Predictability is the antidote to our worst fears. By following a predictable route, we minimize the chances of anything we don’t want to happen. Creating the amazing experiences associated with spontaneity begins with accepting the possibilities of being seen, getting rejected, and feeling upset or embarrassed. To create the greatest experiences of our lives, we have to risk the possibility of going through some difficult experiences.

In the end, I believe this is a small price to pay. In all my experiences, I’ve found the highs and lows to be more meaningful over the long run. Every difficult challenge has taught me something about myself which I believe has made me a better person. I believe most challenges may cause a few months of hardship, but they often allow me to be happier once I’ve successfully dealt with them.


What Would a Spontaneous World Look Like?

I think it’s important to consider what a spontaneous world could look like. Everyone will likely have different answers for the forms of spontaneity they would like to see in the world. Here are a few I’m trying to cultivate in myself:

  1. Explore new directions for conversations. Don’t plan them out beforehand and be okay with not knowing how to respond.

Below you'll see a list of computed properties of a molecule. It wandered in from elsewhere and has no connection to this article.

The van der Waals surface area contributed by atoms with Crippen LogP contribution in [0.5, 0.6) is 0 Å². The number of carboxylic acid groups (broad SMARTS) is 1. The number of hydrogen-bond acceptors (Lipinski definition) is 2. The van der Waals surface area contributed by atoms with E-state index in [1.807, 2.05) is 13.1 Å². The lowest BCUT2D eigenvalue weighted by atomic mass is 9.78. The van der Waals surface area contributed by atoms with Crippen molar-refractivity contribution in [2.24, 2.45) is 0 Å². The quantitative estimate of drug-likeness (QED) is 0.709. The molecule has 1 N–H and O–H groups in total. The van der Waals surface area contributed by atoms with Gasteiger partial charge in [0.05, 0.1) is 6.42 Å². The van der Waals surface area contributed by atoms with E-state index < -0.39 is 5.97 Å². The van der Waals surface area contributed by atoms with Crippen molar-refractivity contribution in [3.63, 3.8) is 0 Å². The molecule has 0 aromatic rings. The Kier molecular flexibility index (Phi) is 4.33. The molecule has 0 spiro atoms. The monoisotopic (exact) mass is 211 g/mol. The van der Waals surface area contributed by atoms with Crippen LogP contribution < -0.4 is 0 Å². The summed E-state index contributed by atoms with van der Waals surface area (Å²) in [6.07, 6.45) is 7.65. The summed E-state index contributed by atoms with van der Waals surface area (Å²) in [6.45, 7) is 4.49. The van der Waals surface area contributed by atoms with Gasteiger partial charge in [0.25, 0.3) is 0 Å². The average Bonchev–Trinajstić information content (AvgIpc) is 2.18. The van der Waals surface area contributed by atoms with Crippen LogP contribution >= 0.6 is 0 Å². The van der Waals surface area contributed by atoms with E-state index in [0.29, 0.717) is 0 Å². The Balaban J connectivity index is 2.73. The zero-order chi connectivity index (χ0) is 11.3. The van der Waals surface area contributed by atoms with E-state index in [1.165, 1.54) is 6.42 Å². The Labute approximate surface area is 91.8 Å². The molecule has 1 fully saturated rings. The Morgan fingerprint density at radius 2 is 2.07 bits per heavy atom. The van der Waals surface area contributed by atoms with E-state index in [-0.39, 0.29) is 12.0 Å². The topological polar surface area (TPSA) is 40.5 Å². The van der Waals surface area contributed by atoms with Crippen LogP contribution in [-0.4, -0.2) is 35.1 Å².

2. Only create goals for things that are important. Don’t go to an event with the goal of talking to everyone or getting everyone to like you.
  3. Acknowledge judgments made beforehand, but don’t give them as much weight. Sometimes, the greatest friendships are made with people you don’t think you could ever be friends with.
  4. Follow through on more of the small ideas that arise, even if they seem like they might be inconsequential.
  5. Be open to the spontaneity of others. It could create an interesting and informative experience, a great memory, or a funny story.

How might spontaneity improve your daily life?

Leave a Reply

Fill in your details below or click an icon to log in:

WordPress.com Logo

You are commenting using your WordPress.com account. Log Out /  Change )

Google photo

You are commenting using your Google account. Log Out /  Change )

Twitter picture

You are commenting using your Twitter account. Log Out /  Change )

Facebook photo

You are commenting using your Facebook account. Log Out /  Change )

Connecting to %s